q)Please introduce yourself.
a)My name is Carl Abrahamsson and I’m 43 years old. Other people keep referring to me as an artist and I accept that. I write, I take photos, I make music and occasionally I mix all three ingredients.
q)Where do you live and work?
a)In Stockholm, Sweden. I find myself working more while travelling though: writing more, taking more photos, thinking more.
q)How would you describe your work to someone who has never seen it?
a)The photographic work quite often displays strange facets of human life. Weird people, strange events, bizarre phenomenae, traces of human glory, manifestations of decadence. The writing quite often contains a sardonic humour. I’m not really a fan of irony but it’s there nonetheless. The music is generally very psychedelic, as in teasing or stimulating the human mind and intelligence. If the music becomes too structured, clean or organized, I get tired of it. Music is emotional and evocative and it certainly has the potential of sending the listener away for a while. I encourage that very much. Sometimes I make little sculptures and even paint on canvas. But I feel the thinking in itself is the most interesting aspect of all of this.
q)How did you start in the arts? How/when did you realize you were an artist?
a)Quite early on, but it took a long time before I was comfortable with the term “artist”, as applied to me. I wrote early on, drew a lot as a child, and existed in my own space and time – something which allowed for a slightly overdeveloped fantasy capacity. This is a different way of saying that I was a lonely and spoilt child, and one who has never really ever grown up. Ever since my late teens, I’ve been involved in artistic creation.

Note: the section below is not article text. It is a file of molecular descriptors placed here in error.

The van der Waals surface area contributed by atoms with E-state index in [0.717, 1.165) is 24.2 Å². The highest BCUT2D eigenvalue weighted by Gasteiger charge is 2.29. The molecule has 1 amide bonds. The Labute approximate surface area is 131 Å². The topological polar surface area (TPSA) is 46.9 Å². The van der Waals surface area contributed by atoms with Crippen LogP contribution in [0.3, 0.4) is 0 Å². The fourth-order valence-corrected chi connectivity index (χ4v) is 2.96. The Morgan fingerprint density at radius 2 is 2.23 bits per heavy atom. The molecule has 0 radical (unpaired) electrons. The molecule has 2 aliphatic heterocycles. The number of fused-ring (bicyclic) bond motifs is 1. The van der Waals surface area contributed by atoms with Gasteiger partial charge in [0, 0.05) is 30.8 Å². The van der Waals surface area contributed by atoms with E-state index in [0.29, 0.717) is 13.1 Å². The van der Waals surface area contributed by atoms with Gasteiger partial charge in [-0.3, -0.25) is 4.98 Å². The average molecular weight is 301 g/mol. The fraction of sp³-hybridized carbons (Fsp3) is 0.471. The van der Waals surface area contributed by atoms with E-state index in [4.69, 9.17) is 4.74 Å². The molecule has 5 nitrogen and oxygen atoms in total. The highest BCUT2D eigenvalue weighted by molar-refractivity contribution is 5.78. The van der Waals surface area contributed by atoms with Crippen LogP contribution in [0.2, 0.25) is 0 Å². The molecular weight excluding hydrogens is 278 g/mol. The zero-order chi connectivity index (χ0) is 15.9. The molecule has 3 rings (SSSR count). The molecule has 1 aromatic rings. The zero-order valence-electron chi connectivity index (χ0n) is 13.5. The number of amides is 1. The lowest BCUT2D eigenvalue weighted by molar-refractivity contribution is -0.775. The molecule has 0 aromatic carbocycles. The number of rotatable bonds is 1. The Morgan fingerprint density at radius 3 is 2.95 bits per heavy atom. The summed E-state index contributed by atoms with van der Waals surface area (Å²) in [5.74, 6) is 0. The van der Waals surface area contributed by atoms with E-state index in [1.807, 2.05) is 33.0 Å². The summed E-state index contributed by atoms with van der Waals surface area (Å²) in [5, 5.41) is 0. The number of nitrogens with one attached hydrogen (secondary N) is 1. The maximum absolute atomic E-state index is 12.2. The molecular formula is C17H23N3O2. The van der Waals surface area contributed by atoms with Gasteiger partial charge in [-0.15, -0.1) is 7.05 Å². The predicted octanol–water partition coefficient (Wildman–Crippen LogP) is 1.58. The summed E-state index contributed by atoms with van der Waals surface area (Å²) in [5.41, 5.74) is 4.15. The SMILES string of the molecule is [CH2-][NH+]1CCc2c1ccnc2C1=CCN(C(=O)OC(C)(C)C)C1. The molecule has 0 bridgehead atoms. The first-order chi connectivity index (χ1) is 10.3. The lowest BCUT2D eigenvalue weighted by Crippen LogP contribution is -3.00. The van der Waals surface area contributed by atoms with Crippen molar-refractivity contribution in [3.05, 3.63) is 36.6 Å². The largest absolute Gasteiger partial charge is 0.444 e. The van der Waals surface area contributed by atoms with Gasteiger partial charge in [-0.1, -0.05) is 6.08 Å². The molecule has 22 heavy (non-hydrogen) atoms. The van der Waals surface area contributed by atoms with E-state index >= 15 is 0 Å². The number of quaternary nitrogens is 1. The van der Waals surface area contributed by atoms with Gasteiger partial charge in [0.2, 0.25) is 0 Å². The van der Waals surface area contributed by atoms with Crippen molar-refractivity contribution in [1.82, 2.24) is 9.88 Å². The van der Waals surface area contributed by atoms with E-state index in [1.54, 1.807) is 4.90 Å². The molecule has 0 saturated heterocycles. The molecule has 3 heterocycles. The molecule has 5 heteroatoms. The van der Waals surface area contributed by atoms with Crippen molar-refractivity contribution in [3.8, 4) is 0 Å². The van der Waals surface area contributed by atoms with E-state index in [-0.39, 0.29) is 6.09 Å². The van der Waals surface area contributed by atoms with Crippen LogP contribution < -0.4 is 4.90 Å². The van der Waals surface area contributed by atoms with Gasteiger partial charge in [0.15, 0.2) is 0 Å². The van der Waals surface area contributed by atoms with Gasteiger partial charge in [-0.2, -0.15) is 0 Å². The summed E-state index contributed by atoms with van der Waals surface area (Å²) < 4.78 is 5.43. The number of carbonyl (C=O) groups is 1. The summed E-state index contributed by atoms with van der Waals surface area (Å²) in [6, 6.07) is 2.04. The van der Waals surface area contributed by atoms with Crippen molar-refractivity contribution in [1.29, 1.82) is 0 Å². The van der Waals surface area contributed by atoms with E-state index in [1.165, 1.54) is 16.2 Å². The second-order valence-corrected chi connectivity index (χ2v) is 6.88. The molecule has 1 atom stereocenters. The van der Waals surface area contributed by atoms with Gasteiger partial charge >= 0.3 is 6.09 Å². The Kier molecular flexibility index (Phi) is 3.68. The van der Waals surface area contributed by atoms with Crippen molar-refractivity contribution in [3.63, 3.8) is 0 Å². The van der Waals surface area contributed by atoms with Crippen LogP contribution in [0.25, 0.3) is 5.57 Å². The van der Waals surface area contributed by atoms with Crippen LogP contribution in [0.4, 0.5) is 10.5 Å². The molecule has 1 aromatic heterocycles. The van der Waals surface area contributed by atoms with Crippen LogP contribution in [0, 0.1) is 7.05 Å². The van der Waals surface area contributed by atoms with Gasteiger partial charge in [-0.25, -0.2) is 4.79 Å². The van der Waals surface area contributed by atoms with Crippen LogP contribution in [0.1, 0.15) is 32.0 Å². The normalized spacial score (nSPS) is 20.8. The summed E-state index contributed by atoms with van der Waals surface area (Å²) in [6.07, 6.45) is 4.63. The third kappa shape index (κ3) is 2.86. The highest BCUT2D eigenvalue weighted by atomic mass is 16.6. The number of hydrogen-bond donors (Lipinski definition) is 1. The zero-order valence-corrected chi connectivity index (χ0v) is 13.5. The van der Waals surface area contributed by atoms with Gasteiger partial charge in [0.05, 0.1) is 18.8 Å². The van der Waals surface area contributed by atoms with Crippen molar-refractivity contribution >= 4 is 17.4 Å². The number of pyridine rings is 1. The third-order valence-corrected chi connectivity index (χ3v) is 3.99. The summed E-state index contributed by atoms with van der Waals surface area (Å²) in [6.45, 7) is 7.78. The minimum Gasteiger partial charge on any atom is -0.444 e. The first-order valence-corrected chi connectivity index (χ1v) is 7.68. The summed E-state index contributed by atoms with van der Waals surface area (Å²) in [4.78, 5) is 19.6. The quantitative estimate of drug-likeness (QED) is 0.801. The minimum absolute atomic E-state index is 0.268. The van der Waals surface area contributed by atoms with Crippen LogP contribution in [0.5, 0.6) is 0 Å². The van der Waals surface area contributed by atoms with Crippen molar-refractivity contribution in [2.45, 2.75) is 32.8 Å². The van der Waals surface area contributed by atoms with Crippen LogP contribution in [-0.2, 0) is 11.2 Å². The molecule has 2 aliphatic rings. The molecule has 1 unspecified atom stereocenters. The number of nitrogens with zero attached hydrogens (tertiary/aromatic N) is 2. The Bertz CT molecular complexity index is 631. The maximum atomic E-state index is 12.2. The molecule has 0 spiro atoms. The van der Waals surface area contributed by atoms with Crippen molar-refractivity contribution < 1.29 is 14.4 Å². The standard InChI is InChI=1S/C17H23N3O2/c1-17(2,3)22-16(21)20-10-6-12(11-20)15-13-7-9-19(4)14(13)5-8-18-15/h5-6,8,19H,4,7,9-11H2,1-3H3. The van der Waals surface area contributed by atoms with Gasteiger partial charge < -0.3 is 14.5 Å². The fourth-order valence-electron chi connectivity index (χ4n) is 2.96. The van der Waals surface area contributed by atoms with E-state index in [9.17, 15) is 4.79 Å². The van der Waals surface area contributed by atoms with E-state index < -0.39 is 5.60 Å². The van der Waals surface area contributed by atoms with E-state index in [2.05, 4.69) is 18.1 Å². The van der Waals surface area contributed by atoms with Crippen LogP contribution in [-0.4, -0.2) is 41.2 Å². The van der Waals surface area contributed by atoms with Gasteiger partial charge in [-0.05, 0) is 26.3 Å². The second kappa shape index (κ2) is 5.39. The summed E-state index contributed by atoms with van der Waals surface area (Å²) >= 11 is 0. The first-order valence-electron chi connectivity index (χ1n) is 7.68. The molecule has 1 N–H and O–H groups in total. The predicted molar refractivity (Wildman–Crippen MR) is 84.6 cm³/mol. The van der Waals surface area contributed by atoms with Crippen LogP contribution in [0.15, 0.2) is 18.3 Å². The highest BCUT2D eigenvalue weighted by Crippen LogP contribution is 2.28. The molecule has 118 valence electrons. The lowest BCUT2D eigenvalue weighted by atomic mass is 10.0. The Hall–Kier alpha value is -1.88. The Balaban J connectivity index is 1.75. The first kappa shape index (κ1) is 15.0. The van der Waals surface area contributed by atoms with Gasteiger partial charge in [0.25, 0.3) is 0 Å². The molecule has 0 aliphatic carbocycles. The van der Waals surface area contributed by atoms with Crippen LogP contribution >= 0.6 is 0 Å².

q)What are your favorite art materials and why?
a)Pen, notebook, camera. Not forgetting reality in itself, which is a beautiful and malleable art material.
q)What/who influences you most?
a)Thinking about life in all its strange aspects and contradicting facets. There are also human sources of inspiration from history as well as from present times. I like travelling, but mainly because I enjoy coming home again. I like being reminded of what I’ve done – perhaps I fear forgetting or being forgotten. That’s why I rarely print photographs that are recently taken. I let them wait. It goes for the writing too: I usually keep a rapid pace but I save the editing for later.
q)Describe a typical day of art making for you.
a)To be somewhat balanced and alive I need to read, write and think every day. That’s what I strive for, to have the designated time to do that every day. If I’ve managed that, I’ve thereby created art. Both on the level of manifesting general existential choices and, more literally, of allowing something to be created through those choices. All of these things and levels are interconnected. Photography and the visual arts are one aspect of psycho-emotional activity, music another. The writing is the purest channel of transmission for me and very often where I sow seeds that later tend to grow either as visual stimulation or musical ditto.
q)Do you have goals, specific things you want to achieve with your art or in your career as an artist?
q)What contemporary artists or developments in art interest you?
a)Not that many. There’s a predominance of infantilism today and I’m not too fond of that – naivistic mannerism, etc. I like Hermann Nitsch and Peter Beard very much, because of their intuitive knowledge of magic and enchantment. Art can’t be separated from the magical and mythical elements and their deep-rooted connections in the human mind. If that’s not there, we’re only talking about illustration, decoration or ego-masturbation. But art has a much, much larger potential than that. Genesis P-Orridge has touched upon this in many phases of his work. He has influenced me in my thinking about these things, for sure. I like Gilbert & George very much too, but for slightly different reasons.
q)How long does it typically take you to finish a piece?